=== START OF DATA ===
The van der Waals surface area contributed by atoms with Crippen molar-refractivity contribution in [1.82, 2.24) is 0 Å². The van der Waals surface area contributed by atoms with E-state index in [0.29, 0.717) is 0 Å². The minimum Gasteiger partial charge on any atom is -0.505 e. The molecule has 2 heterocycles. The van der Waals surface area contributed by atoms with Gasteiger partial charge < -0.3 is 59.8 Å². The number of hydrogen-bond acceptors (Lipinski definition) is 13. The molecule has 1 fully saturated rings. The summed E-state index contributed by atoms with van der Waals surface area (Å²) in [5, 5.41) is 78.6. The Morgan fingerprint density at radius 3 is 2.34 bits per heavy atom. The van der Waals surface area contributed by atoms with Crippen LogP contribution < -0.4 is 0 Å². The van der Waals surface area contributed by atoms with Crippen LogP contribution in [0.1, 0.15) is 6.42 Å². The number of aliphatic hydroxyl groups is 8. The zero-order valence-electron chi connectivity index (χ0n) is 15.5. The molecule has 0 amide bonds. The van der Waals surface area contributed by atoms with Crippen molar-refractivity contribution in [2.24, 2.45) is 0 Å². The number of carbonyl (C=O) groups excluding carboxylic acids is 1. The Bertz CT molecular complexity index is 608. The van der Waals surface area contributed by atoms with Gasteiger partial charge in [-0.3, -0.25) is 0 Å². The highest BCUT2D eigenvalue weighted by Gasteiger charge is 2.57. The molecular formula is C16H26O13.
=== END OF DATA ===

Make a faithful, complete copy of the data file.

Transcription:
The van der Waals surface area contributed by atoms with Crippen molar-refractivity contribution in [1.82, 2.24) is 0 Å². The van der Waals surface area contributed by atoms with E-state index in [0.29, 0.717) is 0 Å². The minimum Gasteiger partial charge on any atom is -0.505 e. The molecule has 2 heterocycles. The van der Waals surface area contributed by atoms with Gasteiger partial charge < -0.3 is 59.8 Å². The number of hydrogen-bond acceptors (Lipinski definition) is 13. The molecule has 1 fully saturated rings. The summed E-state index contributed by atoms with van der Waals surface area (Å²) in [5, 5.41) is 78.6. The Morgan fingerprint density at radius 3 is 2.34 bits per heavy atom. The van der Waals surface area contributed by atoms with Crippen LogP contribution < -0.4 is 0 Å². The van der Waals surface area contributed by atoms with Crippen LogP contribution in [0.1, 0.15) is 6.42 Å². The number of aliphatic hydroxyl groups is 8. The zero-order valence-electron chi connectivity index (χ0n) is 15.5. The molecule has 0 amide bonds. The van der Waals surface area contributed by atoms with Crippen molar-refractivity contribution in [2.24, 2.45) is 0 Å². The number of carbonyl (C=O) groups excluding carboxylic acids is 1. The Bertz CT molecular complexity index is 608. The van der Waals surface area contributed by atoms with Gasteiger partial charge in [-0.3, -0.25) is 0 Å². The highest BCUT2D eigenvalue weighted by Gasteiger charge is 2.57. The molecular formula is C16H26O13.